On May 28, 1918, after a 600-year long intermission, the Armenian National Council declared the independence of the Republic of Armenia. In the midst of constant invasions and massacres and Genocide, the Armenian people managed to finally establish independence. In addition to enormous difficulties and the dire situation of the country, the leaders of the fledgeling new Republic created its flag, coat of arms, national anthem, and currency. Later in 1938, Armenian statesman and the last Prime Minister of the First Republic of Armenia Simon Vratsian would write in his memoirs about the behind-the-scenes details of creating the national symbols of the country.
In 1918, in the Government building of the First Republic of Armenia in Yerevan (currently on Arami Street), politicians, well-known Armenian artists and historians were having intense discussions about the colors and shape of the new Armenian flag. As Simon Vratsian writes in his memoirs, some of the politicians were opposed to the color orange noting that it would be hard to find the fabric. Others were arguing to use green instead. Martiros Saryan, the famous Armenian painter, was suggesting something completely different: “There are many tricolor flags and we, as an Eastern nation, need to have a flag with many colors because it's relevant to us...I suggest to have a rainbow flag wave over our beloved and long suffering nation.”
Vratsian recalls, “Hovhannes Kajaznuni, (the Prime Minister of the Republic), was supporting orange. He used to like that particular design, and some people put much thought and symbolism into those colors. It felt that these colors (red, blue, and orange) stemmed from our experience and symbolized the birth of Armenian statehood and the future.“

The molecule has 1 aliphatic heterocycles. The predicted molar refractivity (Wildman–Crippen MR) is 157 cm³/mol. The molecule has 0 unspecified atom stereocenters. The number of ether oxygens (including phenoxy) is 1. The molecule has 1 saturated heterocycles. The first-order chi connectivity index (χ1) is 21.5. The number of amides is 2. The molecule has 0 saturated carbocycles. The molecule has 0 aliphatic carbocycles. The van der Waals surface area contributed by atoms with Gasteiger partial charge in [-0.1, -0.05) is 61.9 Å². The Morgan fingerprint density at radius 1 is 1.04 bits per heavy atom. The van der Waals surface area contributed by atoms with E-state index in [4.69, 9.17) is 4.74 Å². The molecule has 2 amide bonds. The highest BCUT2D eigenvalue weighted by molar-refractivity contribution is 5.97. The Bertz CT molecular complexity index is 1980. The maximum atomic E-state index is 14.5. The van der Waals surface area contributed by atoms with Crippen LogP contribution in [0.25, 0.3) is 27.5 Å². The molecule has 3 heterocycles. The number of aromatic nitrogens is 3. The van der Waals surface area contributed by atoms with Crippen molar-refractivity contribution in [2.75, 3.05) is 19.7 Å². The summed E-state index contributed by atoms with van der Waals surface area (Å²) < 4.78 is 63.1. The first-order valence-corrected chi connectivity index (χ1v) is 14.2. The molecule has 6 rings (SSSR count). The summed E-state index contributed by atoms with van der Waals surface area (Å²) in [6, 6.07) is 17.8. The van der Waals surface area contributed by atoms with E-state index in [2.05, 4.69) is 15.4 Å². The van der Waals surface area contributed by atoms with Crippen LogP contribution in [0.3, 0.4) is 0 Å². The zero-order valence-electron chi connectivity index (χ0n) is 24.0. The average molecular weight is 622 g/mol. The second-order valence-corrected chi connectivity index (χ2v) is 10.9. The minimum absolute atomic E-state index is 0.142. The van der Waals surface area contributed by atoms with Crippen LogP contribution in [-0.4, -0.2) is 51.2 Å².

After long deliberations and arguments, the Parliament opted for the horizontal flag with red, blue, and orange. The red stood for the blood of the Armenian nation, the blue was the sky over Armenia, and the orange symbolized labor.
The Coat of Arms
In July 1918, the government authorized the coat of arms of the country designed by academician and architect Alexander Tamanyan and painter Hakob Kojoyan. The design consisted of a lion and an eagle supporting a shield that presented the insignias of four royal dynasties: Arsacid, Artaxiad, Bagratuni and Rubenid. In the middle there was an image of Mount Ararat with Noah’s ark atop.
Simon Vratsian recalls that authorizing the coat of arms was very difficult. Some people were against the idea and spirit of the coat of arms arguing that it resembled the old and knightly ideas of past centuries and did not symbolize the new Armenia. Others felt that the design was more representative of a monarchy. However, the government had to make a decision on the final design because the country was facing numerous issues and there was no time for debates on aesthetics.
The National Anthem
When in 1859 Mikayel Nalbandyan wrote “The Song of the Italian Girl,” depicting an Italian girl’s patriotism and desire for freedom, he would have no idea that this poem would become the basis for the national anthem of Armenia. Years later, composer Christopher Kara-Murza wrote a song based on the poem, which premiered in the Artsrunyan Theatre in Tbilisi in 1885. The song immediately became popular, and people started to call it “Our Fatherland.” In 1918, because of its popularity, the government decided to adopt it as the official anthem of the First Republic of Armenia. Barsegh Kanachyan, an Armenian composer, arranged Kara-Murza’s song, and Nalbandyan’s poem became the lyrics. It is interesting to note that while Barsegh Kanachyan is considered the author of the anthem, the song was originally written by Kara-Murza. In 1885, when Kara-Murza composed the song, he did not write his name on the score thinking that he was not “talented enough” to be recognized by the public.
Right after independence, the members of the new Armenian government started to actively work on producing the national banknotes and stamps. While the stamps were being printed in Paris, the Armenian government was using old Imperial Russian examples with Armenian letters on it. The new stamps and banknotes were designed by Armenian painter and designer Arshak Fetvadjian. The nominal value on the banknotes was printed in Arabic numbers, and the information was in Armenian, Russian, and French.
The 250-ruble banknote represented an image of an Armenian woman with a spinning wheel. The 100-ruble banknote represented an image of an eagle with a sword overthrowing a snake. The other banknotes included design elements such as decorations from old Armenian churches and scenes from the Ararat Valley.